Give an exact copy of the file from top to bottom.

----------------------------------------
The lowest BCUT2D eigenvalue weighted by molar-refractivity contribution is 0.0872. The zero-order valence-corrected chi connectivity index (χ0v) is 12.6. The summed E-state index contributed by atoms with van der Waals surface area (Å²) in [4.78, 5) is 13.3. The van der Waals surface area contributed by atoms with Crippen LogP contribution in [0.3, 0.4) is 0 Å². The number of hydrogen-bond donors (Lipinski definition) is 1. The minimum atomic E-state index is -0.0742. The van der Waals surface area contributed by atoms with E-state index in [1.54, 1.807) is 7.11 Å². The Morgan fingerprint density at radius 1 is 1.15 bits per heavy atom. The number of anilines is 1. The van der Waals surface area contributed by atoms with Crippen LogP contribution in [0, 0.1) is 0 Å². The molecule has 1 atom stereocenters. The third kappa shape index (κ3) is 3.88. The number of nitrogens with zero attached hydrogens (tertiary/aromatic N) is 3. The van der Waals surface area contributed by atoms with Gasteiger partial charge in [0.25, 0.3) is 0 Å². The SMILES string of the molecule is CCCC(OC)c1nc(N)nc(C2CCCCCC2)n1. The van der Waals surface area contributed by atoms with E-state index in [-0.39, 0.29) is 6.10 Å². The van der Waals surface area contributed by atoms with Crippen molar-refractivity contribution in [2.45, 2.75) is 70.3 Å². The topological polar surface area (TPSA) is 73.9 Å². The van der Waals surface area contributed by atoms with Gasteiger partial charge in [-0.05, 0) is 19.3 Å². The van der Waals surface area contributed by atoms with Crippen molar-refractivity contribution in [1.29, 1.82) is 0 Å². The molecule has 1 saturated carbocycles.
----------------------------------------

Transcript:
The lowest BCUT2D eigenvalue weighted by molar-refractivity contribution is 0.0872. The zero-order valence-corrected chi connectivity index (χ0v) is 12.6. The summed E-state index contributed by atoms with van der Waals surface area (Å²) in [4.78, 5) is 13.3. The van der Waals surface area contributed by atoms with Crippen LogP contribution in [0.3, 0.4) is 0 Å². The number of hydrogen-bond donors (Lipinski definition) is 1. The minimum atomic E-state index is -0.0742. The van der Waals surface area contributed by atoms with E-state index in [1.54, 1.807) is 7.11 Å². The Morgan fingerprint density at radius 1 is 1.15 bits per heavy atom. The number of anilines is 1. The van der Waals surface area contributed by atoms with Crippen LogP contribution in [0, 0.1) is 0 Å². The molecule has 1 atom stereocenters. The third kappa shape index (κ3) is 3.88. The number of nitrogens with zero attached hydrogens (tertiary/aromatic N) is 3. The van der Waals surface area contributed by atoms with Gasteiger partial charge in [0.25, 0.3) is 0 Å². The SMILES string of the molecule is CCCC(OC)c1nc(N)nc(C2CCCCCC2)n1. The van der Waals surface area contributed by atoms with E-state index in [-0.39, 0.29) is 6.10 Å². The van der Waals surface area contributed by atoms with Crippen molar-refractivity contribution in [2.45, 2.75) is 70.3 Å². The topological polar surface area (TPSA) is 73.9 Å². The van der Waals surface area contributed by atoms with Gasteiger partial charge in [-0.05, 0) is 19.3 Å². The van der Waals surface area contributed by atoms with Crippen molar-refractivity contribution in [1.29, 1.82) is 0 Å². The molecule has 1 saturated carbocycles.